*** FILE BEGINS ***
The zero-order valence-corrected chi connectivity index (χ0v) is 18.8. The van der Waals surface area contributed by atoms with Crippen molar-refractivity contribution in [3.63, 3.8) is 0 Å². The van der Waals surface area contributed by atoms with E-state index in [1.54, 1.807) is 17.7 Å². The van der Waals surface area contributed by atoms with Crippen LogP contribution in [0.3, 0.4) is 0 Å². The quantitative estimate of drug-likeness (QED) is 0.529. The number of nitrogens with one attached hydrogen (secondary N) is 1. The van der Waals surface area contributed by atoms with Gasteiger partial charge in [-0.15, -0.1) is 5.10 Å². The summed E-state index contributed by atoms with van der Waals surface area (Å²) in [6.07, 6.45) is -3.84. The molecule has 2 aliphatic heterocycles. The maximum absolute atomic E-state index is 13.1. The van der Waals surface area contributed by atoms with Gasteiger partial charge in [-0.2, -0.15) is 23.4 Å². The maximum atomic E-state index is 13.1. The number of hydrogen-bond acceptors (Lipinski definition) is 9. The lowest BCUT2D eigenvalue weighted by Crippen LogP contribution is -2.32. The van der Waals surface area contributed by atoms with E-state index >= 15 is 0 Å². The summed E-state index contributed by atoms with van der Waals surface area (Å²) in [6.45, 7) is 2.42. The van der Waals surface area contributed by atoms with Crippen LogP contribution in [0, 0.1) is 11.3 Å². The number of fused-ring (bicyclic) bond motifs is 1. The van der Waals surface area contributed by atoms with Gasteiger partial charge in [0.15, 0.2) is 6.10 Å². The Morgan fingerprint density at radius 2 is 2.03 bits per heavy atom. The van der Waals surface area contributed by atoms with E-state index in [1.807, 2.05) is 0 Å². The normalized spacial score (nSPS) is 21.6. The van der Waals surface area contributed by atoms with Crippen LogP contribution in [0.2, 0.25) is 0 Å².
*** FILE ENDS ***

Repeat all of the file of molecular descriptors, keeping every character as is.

The zero-order valence-corrected chi connectivity index (χ0v) is 18.8. The van der Waals surface area contributed by atoms with Crippen molar-refractivity contribution in [3.63, 3.8) is 0 Å². The van der Waals surface area contributed by atoms with E-state index in [1.54, 1.807) is 17.7 Å². The van der Waals surface area contributed by atoms with Crippen LogP contribution in [0.3, 0.4) is 0 Å². The quantitative estimate of drug-likeness (QED) is 0.529. The number of nitrogens with one attached hydrogen (secondary N) is 1. The van der Waals surface area contributed by atoms with Gasteiger partial charge in [-0.15, -0.1) is 5.10 Å². The summed E-state index contributed by atoms with van der Waals surface area (Å²) in [6.07, 6.45) is -3.84. The molecule has 2 aliphatic heterocycles. The maximum absolute atomic E-state index is 13.1. The van der Waals surface area contributed by atoms with Gasteiger partial charge in [-0.2, -0.15) is 23.4 Å². The maximum atomic E-state index is 13.1. The number of hydrogen-bond acceptors (Lipinski definition) is 9. The lowest BCUT2D eigenvalue weighted by Crippen LogP contribution is -2.32. The van der Waals surface area contributed by atoms with E-state index >= 15 is 0 Å². The summed E-state index contributed by atoms with van der Waals surface area (Å²) in [6.45, 7) is 2.42. The van der Waals surface area contributed by atoms with Crippen LogP contribution in [0, 0.1) is 11.3 Å². The number of fused-ring (bicyclic) bond motifs is 1. The van der Waals surface area contributed by atoms with Gasteiger partial charge in [0.15, 0.2) is 6.10 Å². The Morgan fingerprint density at radius 2 is 2.03 bits per heavy atom. The van der Waals surface area contributed by atoms with E-state index in [1.807, 2.05) is 0 Å². The normalized spacial score (nSPS) is 21.6. The van der Waals surface area contributed by atoms with Crippen LogP contribution in [0.2, 0.25) is 0 Å².